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How do all the planets seem to be floating and why they don't fall in to space?
Question Date: 2013-02-27
Answer 1:

Good question! The planets in our solar system seem to be floating, but they are actually orbiting around the sun. The sun is a massive star and exerts a strong gravitational pull on the planets in our solar system. If the planets did not “feel” the sun’s gravity, they would fling off into space. Likewise, if the planets were not moving when they initially formed, they would be pulled right into the sun. Planets’ orbits are a result of the balance of their momentum (trying to fling them out into space) and the sun’s gravity (trying to pull them in).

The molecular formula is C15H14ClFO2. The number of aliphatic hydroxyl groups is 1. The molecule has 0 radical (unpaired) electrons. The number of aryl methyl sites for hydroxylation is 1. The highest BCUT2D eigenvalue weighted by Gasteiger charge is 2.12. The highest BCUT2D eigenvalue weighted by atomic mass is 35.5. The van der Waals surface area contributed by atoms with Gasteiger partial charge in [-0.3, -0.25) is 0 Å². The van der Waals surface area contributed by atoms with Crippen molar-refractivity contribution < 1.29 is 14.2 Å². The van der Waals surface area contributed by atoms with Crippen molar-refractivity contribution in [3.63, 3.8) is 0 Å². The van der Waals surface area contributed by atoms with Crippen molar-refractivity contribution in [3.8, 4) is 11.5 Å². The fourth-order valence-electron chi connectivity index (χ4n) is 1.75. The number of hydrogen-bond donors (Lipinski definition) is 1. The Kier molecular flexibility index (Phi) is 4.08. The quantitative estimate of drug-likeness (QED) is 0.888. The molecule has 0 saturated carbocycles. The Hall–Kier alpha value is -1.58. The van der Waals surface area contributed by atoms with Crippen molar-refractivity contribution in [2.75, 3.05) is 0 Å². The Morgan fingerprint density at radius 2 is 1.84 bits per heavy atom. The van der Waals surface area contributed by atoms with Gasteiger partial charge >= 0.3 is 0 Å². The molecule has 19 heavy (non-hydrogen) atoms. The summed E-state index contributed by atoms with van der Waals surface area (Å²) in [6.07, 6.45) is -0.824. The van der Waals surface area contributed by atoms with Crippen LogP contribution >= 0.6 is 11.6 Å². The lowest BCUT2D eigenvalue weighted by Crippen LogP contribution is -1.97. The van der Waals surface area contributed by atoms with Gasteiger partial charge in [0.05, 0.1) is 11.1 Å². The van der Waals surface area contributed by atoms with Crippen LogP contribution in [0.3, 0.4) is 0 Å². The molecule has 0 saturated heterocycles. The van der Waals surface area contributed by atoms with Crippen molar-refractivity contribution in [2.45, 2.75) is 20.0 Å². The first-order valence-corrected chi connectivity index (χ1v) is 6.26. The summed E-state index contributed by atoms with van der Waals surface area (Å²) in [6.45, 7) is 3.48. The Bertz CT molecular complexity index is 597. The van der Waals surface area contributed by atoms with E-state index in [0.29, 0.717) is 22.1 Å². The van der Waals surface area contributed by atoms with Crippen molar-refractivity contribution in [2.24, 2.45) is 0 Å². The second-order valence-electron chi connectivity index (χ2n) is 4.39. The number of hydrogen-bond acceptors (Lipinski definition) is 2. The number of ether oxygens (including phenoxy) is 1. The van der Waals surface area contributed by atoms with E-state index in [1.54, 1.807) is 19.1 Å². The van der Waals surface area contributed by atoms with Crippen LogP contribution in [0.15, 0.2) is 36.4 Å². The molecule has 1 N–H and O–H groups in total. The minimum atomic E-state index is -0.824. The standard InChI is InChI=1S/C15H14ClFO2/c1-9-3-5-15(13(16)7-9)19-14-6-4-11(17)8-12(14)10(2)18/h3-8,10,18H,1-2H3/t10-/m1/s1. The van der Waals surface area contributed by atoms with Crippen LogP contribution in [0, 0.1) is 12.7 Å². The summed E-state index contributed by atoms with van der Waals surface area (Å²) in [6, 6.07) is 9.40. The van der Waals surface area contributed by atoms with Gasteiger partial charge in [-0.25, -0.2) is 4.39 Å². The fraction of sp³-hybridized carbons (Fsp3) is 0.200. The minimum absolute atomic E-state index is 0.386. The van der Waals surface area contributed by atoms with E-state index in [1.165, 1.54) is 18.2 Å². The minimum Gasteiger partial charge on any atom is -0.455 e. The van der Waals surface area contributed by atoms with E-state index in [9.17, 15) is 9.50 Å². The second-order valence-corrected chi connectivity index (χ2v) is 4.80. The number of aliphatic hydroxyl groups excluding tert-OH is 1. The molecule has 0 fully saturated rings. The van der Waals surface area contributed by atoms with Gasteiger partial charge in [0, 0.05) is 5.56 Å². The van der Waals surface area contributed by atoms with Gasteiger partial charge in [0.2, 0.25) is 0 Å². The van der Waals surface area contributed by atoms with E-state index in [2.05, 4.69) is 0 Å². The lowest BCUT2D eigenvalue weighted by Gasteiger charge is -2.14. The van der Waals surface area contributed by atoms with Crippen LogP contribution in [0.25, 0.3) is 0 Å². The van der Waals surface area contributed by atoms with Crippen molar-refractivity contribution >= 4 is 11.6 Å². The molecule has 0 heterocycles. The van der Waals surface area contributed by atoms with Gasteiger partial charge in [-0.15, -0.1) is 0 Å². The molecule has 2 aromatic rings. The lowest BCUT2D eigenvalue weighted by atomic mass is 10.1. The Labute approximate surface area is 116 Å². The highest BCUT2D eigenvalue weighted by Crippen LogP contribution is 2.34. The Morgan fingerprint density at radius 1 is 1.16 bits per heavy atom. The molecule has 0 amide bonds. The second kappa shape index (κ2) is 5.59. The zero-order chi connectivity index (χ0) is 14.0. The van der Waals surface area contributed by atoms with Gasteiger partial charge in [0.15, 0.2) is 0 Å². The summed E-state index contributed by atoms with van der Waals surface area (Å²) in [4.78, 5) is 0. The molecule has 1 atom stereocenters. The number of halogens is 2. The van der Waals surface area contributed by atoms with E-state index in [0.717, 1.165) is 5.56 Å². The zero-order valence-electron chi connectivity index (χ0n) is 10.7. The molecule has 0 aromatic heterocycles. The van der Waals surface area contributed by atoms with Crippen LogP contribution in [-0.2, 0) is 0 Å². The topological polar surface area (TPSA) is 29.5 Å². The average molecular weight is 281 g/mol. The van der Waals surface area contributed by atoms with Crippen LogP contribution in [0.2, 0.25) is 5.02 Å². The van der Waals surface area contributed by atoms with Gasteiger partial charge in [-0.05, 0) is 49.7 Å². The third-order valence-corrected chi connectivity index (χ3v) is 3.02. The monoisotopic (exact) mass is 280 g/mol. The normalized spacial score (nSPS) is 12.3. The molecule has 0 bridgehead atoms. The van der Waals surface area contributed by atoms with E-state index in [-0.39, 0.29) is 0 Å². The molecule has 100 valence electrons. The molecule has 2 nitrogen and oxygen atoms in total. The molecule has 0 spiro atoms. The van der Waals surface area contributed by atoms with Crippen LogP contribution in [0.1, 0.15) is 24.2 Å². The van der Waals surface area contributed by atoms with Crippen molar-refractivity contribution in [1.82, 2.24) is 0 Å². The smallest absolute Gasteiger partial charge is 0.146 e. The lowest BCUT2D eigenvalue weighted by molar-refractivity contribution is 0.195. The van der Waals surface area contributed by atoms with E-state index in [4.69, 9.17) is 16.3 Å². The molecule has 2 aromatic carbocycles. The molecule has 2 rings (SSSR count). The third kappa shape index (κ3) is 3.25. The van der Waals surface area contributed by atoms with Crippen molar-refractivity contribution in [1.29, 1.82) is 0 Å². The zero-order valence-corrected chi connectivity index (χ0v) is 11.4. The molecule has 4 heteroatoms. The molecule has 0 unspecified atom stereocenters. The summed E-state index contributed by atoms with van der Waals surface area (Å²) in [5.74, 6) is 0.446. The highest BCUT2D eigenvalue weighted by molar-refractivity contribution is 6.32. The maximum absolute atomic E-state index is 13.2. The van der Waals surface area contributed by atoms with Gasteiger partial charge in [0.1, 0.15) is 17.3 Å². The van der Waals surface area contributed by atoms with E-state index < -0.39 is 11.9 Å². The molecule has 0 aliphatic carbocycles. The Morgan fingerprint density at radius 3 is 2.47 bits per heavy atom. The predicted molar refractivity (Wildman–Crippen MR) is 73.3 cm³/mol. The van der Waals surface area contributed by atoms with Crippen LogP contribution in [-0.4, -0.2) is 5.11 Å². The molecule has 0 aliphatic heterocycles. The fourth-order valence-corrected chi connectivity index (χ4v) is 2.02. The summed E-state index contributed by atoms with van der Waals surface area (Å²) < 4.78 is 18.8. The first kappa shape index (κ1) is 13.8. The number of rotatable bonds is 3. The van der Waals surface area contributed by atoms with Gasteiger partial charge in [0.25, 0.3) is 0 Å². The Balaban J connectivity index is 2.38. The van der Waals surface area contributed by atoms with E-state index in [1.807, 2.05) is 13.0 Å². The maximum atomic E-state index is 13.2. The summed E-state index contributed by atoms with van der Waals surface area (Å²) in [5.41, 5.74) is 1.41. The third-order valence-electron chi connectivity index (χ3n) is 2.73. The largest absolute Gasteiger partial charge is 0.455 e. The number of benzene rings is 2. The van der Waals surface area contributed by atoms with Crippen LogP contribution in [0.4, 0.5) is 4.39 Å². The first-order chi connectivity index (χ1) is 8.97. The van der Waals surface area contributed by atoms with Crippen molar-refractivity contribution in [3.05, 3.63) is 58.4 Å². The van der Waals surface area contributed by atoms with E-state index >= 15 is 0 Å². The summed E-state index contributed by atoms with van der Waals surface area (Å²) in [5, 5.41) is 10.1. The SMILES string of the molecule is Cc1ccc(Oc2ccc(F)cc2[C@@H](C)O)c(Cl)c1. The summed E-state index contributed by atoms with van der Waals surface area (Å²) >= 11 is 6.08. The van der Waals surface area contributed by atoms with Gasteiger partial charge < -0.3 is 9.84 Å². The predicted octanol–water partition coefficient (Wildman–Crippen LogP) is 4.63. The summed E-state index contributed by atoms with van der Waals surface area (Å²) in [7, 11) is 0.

Answer 2:

All of the planets are falling into space. There is no "up" or "down" in space; there is only toward objects with mass, and away from them. The most massive thing in our solar system is the sun, which has about 99.8% of the solar system's mass. The planets orbit the sun because they are moving, but the sun's gravity causes them to arc over and circle the sun instead of just flying off into space, which is what they would do if the sun weren't there.

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